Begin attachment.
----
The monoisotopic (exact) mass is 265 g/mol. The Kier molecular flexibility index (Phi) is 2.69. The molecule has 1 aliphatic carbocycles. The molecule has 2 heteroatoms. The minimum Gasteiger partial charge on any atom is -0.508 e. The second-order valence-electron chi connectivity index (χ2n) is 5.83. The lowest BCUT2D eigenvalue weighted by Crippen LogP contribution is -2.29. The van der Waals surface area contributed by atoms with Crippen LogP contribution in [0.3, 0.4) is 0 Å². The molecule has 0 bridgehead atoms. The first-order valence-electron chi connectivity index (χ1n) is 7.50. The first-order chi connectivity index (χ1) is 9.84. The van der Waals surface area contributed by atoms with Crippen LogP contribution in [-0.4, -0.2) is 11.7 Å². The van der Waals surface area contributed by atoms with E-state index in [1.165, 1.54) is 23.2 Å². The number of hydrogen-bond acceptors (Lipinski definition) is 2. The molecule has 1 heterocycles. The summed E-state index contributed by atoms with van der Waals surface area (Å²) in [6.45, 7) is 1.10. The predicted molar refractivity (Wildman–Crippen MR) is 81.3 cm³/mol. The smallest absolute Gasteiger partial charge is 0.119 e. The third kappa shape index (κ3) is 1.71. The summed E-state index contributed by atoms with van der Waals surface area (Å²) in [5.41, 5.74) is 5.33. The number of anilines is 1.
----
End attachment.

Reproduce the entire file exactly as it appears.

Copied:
The monoisotopic (exact) mass is 265 g/mol. The Kier molecular flexibility index (Phi) is 2.69. The molecule has 1 aliphatic carbocycles. The molecule has 2 heteroatoms. The minimum Gasteiger partial charge on any atom is -0.508 e. The second-order valence-electron chi connectivity index (χ2n) is 5.83. The lowest BCUT2D eigenvalue weighted by Crippen LogP contribution is -2.29. The van der Waals surface area contributed by atoms with Crippen LogP contribution in [0.3, 0.4) is 0 Å². The molecule has 0 bridgehead atoms. The first-order valence-electron chi connectivity index (χ1n) is 7.50. The first-order chi connectivity index (χ1) is 9.84. The van der Waals surface area contributed by atoms with Crippen LogP contribution in [-0.4, -0.2) is 11.7 Å². The van der Waals surface area contributed by atoms with E-state index in [1.165, 1.54) is 23.2 Å². The number of hydrogen-bond acceptors (Lipinski definition) is 2. The molecule has 1 heterocycles. The summed E-state index contributed by atoms with van der Waals surface area (Å²) in [6.45, 7) is 1.10. The predicted molar refractivity (Wildman–Crippen MR) is 81.3 cm³/mol. The smallest absolute Gasteiger partial charge is 0.119 e. The third kappa shape index (κ3) is 1.71. The summed E-state index contributed by atoms with van der Waals surface area (Å²) in [5.41, 5.74) is 5.33. The number of anilines is 1.